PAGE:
What are your friends like in real life? And what kind of a friend are you?
My friends are loyal. We joke a lot. My three closest friends are of Filipino descent. We don’t live in the same cities anymore but we keep in [touch] online and sometimes in person. I consider myself very loyal, too. I may be a little introverted at first, but once you get to know me, that’s when the jokes come.
What were your first memories of being interested in becoming a performer? Anyone in the family who inspired you to become an actor?
No one [else] in my family is in the business. But I always knew that I loved entertaining people, no matter what it was, whether acting, singing, dancing, etc. I’d do anything to get a laugh.
Were your parents supportive of your passion to become an actor?
As much as they could be. They definitely have a realistic view about the career and that has helped keep me grounded. They kept telling me to keep doing other stuff and that I should make sure there is a steady income coming in. They helped me a lot.
I was very lucky. I got booked in the first three auditions I went to. After that, my parents became more confident that I could make it. They are very proud of me now.
What was your experience like growing up in a Filipino household?
It was normal, at least to me. We ate rice everyday, which seems to be something different from the other nonethnic households. My parents were strict but fair. I got a little more slack than my sister, which was great.
Have you visited the Philippines?
I went when I was 7 years old. I don’t remember much but I do know it was a rural area in Pampanga. My mom’s family lived there. They were not in the richest area but I remember the openness of the place. It is really hard to recall now.
I had not gone fishing before in a river so it was a nice experience. I have no plans yet to visit again because it’s pilot season and with the movie, my schedule has been crazy. But I definitely hope to. I’ve thought about it a lot.
What are your standout memories of working with Shailene Woodley in “The Secret Life of the American Teenager”?
She was always so gracious and fun to be around. We worked together for five years. I already saw her new stuff and I am happy for her. She is a very talented and truthful actress. I’m very proud of what she has accomplished.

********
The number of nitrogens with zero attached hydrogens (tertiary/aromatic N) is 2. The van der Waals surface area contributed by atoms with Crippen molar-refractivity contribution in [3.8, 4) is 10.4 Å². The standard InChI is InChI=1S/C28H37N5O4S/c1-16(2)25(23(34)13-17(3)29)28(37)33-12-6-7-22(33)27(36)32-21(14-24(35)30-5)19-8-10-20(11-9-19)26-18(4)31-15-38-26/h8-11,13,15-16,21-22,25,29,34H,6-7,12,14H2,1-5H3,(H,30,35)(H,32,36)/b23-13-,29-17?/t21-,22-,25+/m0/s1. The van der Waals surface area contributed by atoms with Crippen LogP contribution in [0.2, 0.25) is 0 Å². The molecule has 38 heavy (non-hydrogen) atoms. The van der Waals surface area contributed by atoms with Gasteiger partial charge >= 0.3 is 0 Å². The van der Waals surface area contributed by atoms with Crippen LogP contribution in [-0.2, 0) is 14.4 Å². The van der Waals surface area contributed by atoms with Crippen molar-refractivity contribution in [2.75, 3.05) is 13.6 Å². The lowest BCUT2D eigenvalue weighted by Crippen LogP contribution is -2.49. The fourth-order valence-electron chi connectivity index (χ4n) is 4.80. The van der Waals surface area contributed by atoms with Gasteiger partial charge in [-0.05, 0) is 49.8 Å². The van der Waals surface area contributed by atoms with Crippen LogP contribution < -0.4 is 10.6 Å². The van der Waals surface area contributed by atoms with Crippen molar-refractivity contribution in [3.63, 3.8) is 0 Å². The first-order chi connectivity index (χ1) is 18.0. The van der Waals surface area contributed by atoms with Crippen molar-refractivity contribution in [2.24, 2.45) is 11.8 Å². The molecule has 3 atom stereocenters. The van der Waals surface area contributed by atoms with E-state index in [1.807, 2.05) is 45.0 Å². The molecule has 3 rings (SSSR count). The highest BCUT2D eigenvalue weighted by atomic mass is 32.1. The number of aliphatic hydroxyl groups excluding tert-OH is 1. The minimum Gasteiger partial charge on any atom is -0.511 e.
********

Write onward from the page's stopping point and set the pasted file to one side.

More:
Looking very young is a blessing but do you find that sometimes it’s a disadvantage because you are not considered for older roles?
It can be but it’s all in the head. As an actor, especially an ethnic actor, you can’t let negativity get to you. This business is tough enough as it is, even [if you’re not] ethnic. But I love it.
You were on some of the most popular TV shows for tweens and teens in the last decade. What are some of your most memorable experiences involving fans?
I’ve definitely been lucky with the jobs I’ve booked. At the prime of these shows, I would get recognized a lot. It would be difficult to go to shopping centers without being stopped. I always appreciate the attention, though, even if I’m not having the best day. If someone is interested in you, that means they are one of the reasons you have a job.
Now that “Zoey 101” is back on TV, I get more fans who are watching that show. It is now getting more popular.
What’s your advice to young people who dream of becoming actors?
It’s a numbers game. Every “No” is just one step closer to a “Yes.” Continue to work hard and do your best. It’s bound to happen. If I can do it, you can do it.
Finish this sentence, to paraphrase a line in the movie: “If it was the end of the world tomorrow, I would…”
I would skydive. I would jump out of the plane. Somehow, if I die, it would be okay. I would try that once.
What’s next for you?
I have a recurring role in “Brooklyn Nine-Nine.” They are the nicest cast [members] I have ever worked with. And I am enjoying this “Project Almanac,” which is my first big studio movie. Let’s see where this takes me. It’s been an amazing ride.
(Email the columnist at firstname.lastname@example.org. Follow him at https://twitter.com/nepalesruben.)